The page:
If he grants this, does he really deny that as education relentlessly enlightens more and more people, that atheism and the philosophies of reason enjoyed by the best scientists today, will not be well within the grasp of anyone? Does he really maintain his assertion that atheism is elitist, when it is so strongly tied to an expanding wealth of human knowledge which is available to more and more people?

..
Oh, and by the way Moore, nice subtle connection drawn between militant islam and atheism, you fucking fish.

Fri, 06 Apr 2007 23:06:00 UTC | #27719

fonex_86's Avatar Comment 9 by fonex_86


When you hear or read people like Richard Dawkins, you have to admit the force of many of their arguments. Religious people do often say extraordinarily indefensible things about their faith, and can be astonishingly evasive or confused. Very few of us (certainly not I) can competently maintain the standard arguments for the existence of God against a determined onslaught.


Mr. Moore, the most astonishing thing about Prof. Dawkins is how well he maintains his composure against a determined, irrational, frothing-at-the-mouth defense of the existence of god provided by some half-assed pseudo-philosopher. I would have either slammed their head against the pavement or made them eat my shoe.


You probably know some people with high IQs. You may even have met members of the Royal Society. Does it strike you, brilliant though they are, that they have a deeper understanding of truth, beauty and all that you need to know about life than the rest of us?


Yes, it does strike me so. Have you ever watched Cosmos, Mr. Moore?


The Victorian Prime Minister Lord Salisbury once criticised Roman Catholicism for being "an excellent religion for peasants and women". But what sort of a religion would it be which was not excellent for peasants or women (who made up about 90 per cent of the world's population in Salisbury's day)?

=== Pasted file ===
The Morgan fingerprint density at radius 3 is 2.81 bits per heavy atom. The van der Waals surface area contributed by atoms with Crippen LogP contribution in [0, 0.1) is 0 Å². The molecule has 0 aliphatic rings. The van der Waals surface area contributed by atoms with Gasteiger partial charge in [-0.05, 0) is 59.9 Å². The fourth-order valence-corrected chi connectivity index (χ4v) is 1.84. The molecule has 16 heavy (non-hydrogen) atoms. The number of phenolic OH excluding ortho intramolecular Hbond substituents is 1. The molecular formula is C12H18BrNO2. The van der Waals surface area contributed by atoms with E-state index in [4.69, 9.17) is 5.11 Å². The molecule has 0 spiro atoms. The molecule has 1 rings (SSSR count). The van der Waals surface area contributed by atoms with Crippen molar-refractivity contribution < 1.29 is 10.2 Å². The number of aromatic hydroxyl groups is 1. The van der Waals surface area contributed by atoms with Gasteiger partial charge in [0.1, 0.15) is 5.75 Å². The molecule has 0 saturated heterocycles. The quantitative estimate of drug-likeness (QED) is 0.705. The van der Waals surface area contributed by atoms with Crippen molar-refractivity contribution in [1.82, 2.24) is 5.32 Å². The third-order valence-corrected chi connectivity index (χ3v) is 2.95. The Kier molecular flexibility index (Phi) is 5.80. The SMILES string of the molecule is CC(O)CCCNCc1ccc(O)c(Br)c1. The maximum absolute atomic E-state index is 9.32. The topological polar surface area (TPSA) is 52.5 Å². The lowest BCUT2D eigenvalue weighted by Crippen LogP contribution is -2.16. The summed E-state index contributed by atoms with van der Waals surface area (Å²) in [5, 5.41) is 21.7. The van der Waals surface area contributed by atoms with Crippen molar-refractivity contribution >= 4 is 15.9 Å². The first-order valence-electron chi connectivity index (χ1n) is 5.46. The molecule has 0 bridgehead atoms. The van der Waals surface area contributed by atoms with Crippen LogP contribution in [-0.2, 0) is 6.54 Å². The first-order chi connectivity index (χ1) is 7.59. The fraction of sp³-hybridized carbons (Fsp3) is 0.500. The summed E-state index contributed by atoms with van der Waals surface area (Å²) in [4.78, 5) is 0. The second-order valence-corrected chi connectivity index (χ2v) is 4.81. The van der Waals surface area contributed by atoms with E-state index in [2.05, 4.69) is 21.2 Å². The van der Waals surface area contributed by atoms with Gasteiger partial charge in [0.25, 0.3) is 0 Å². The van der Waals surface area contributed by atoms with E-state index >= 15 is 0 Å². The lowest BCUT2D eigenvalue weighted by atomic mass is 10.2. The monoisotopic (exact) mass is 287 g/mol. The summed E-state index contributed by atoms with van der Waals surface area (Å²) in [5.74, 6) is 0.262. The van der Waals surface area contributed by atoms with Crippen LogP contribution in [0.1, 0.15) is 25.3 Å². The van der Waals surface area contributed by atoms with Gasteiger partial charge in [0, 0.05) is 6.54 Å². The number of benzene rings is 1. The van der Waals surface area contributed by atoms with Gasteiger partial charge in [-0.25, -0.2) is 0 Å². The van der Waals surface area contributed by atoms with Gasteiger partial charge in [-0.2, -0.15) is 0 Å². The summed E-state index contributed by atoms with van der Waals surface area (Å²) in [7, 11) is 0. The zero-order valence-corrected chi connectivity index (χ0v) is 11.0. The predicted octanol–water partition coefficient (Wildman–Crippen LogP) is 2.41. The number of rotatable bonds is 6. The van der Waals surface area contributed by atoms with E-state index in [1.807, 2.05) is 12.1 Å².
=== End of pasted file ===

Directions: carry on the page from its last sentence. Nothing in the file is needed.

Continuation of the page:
And what sort of a belief system is it that asserts the superiority of Richard Dawkins, Professor of the Public Understanding of Science at the University of Oxford, over the woman who toils in paddy fields, or the child who begs in the dirt, or the prisoner in his chains?


And what sort of dim-witted numbskull would assert that the beggar child is superior in evolutionary knowledge to the Professor of the Public Understanding of Science at the University of Oxford?

This article reeks of "just because he's educated doesn't mean he's smarter than me!" While I have my own doubts and reservations when it comes to the effectiveness of current educational/academic systems, only someone with an arse for a head and shit for brains would make such a blasted comparison.

Mr. Moore, I do agree with you on one point, though: Atheism does not warrant intellect -- as you are a brilliant example of an imbecile.

Fri, 06 Apr 2007 23:09:00 UTC | #27720

WilliamP's Avatar Comment 10 by WilliamP

I feel that atheism may be acquiring precisely those characteristics that atheists so dislike about religion - intolerance, dogmatism, righteousness, moral contempt for one's opponents.

I really resent hearing this. Francis Collins (the Genome Project leader) has said something similar about atheist dogma in a recent CNN interview and he used to be an atheist. I think most atheists don't accept things on authority, but are atheists because they have actually thought long and hard about whether or not god exists. Most atheists would be willing to change their minds if Christ, Mithras, Cthullu, Allah, Apollo, or any other god descended from the sky and started performing miracles.